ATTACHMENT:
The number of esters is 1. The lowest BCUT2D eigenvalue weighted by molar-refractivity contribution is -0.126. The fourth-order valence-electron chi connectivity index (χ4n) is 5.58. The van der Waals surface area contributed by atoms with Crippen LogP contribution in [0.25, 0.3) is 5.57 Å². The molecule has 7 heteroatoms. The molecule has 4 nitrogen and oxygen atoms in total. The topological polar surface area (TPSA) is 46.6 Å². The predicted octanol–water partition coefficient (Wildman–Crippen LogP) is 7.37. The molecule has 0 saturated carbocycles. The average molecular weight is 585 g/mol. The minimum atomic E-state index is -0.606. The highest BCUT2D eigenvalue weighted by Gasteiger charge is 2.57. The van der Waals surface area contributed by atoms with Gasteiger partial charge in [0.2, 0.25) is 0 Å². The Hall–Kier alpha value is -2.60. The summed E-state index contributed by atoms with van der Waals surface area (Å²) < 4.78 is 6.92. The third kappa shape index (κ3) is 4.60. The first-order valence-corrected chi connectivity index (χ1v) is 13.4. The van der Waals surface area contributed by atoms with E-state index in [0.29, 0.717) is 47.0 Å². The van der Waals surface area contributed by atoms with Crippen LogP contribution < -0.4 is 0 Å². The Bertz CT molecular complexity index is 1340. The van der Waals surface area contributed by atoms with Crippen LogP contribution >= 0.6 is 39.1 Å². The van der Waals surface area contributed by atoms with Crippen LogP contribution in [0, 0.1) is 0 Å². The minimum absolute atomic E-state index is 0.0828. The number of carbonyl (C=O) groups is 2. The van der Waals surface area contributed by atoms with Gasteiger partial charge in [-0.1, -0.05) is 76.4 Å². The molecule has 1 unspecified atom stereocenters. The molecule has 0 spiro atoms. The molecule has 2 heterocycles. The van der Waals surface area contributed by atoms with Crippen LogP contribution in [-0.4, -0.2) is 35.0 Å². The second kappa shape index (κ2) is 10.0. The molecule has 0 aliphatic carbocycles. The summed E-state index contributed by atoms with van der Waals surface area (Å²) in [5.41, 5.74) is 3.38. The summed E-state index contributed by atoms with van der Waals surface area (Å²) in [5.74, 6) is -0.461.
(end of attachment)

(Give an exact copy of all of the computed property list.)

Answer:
The number of esters is 1. The lowest BCUT2D eigenvalue weighted by molar-refractivity contribution is -0.126. The fourth-order valence-electron chi connectivity index (χ4n) is 5.58. The van der Waals surface area contributed by atoms with Crippen LogP contribution in [0.25, 0.3) is 5.57 Å². The molecule has 7 heteroatoms. The molecule has 4 nitrogen and oxygen atoms in total. The topological polar surface area (TPSA) is 46.6 Å². The predicted octanol–water partition coefficient (Wildman–Crippen LogP) is 7.37. The molecule has 0 saturated carbocycles. The average molecular weight is 585 g/mol. The minimum atomic E-state index is -0.606. The highest BCUT2D eigenvalue weighted by Gasteiger charge is 2.57. The van der Waals surface area contributed by atoms with Gasteiger partial charge in [0.2, 0.25) is 0 Å². The Hall–Kier alpha value is -2.60. The summed E-state index contributed by atoms with van der Waals surface area (Å²) < 4.78 is 6.92. The third kappa shape index (κ3) is 4.60. The first-order valence-corrected chi connectivity index (χ1v) is 13.4. The van der Waals surface area contributed by atoms with E-state index in [0.29, 0.717) is 47.0 Å². The van der Waals surface area contributed by atoms with Crippen LogP contribution < -0.4 is 0 Å². The Bertz CT molecular complexity index is 1340. The van der Waals surface area contributed by atoms with Crippen LogP contribution >= 0.6 is 39.1 Å². The van der Waals surface area contributed by atoms with Crippen LogP contribution in [0, 0.1) is 0 Å². The minimum absolute atomic E-state index is 0.0828. The number of carbonyl (C=O) groups is 2. The van der Waals surface area contributed by atoms with Gasteiger partial charge in [-0.1, -0.05) is 76.4 Å². The molecule has 1 unspecified atom stereocenters. The molecule has 0 spiro atoms. The molecule has 2 heterocycles. The van der Waals surface area contributed by atoms with Crippen LogP contribution in [-0.4, -0.2) is 35.0 Å². The second kappa shape index (κ2) is 10.0. The molecule has 0 aliphatic carbocycles. The summed E-state index contributed by atoms with van der Waals surface area (Å²) in [5.41, 5.74) is 3.38. The summed E-state index contributed by atoms with van der Waals surface area (Å²) in [5.74, 6) is -0.461.